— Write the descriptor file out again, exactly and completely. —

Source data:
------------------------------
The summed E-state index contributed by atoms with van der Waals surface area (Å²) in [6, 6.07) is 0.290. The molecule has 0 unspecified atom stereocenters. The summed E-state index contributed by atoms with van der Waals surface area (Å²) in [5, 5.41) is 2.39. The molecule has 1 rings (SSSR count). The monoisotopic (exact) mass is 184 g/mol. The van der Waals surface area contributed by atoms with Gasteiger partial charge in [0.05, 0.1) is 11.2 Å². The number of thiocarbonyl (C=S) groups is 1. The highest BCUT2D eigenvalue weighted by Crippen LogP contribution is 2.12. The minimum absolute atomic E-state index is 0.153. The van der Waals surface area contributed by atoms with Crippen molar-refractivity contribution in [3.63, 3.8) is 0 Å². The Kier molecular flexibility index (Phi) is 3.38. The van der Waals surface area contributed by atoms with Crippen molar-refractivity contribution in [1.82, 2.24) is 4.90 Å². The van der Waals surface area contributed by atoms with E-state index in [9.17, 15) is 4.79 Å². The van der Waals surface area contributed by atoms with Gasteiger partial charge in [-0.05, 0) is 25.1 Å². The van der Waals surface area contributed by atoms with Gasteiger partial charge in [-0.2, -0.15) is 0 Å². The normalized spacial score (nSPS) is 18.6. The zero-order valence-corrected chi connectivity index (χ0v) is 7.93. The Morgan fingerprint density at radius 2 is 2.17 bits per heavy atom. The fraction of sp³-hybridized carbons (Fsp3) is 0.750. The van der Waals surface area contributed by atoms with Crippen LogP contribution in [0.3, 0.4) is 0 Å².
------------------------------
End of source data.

The summed E-state index contributed by atoms with van der Waals surface area (Å²) in [6, 6.07) is 0.290. The molecule has 0 unspecified atom stereocenters. The summed E-state index contributed by atoms with van der Waals surface area (Å²) in [5, 5.41) is 2.39. The molecule has 1 rings (SSSR count). The monoisotopic (exact) mass is 184 g/mol. The van der Waals surface area contributed by atoms with Gasteiger partial charge in [0.05, 0.1) is 11.2 Å². The number of thiocarbonyl (C=S) groups is 1. The highest BCUT2D eigenvalue weighted by Crippen LogP contribution is 2.12. The minimum absolute atomic E-state index is 0.153. The van der Waals surface area contributed by atoms with Crippen molar-refractivity contribution in [3.63, 3.8) is 0 Å². The Kier molecular flexibility index (Phi) is 3.38. The van der Waals surface area contributed by atoms with Crippen molar-refractivity contribution in [1.82, 2.24) is 4.90 Å². The van der Waals surface area contributed by atoms with E-state index in [9.17, 15) is 4.79 Å². The van der Waals surface area contributed by atoms with Gasteiger partial charge in [-0.05, 0) is 25.1 Å². The van der Waals surface area contributed by atoms with Gasteiger partial charge in [-0.2, -0.15) is 0 Å². The normalized spacial score (nSPS) is 18.6. The zero-order valence-corrected chi connectivity index (χ0v) is 7.93. The Morgan fingerprint density at radius 2 is 2.17 bits per heavy atom. The fraction of sp³-hybridized carbons (Fsp3) is 0.750. The van der Waals surface area contributed by atoms with Crippen LogP contribution in [0.3, 0.4) is 0 Å².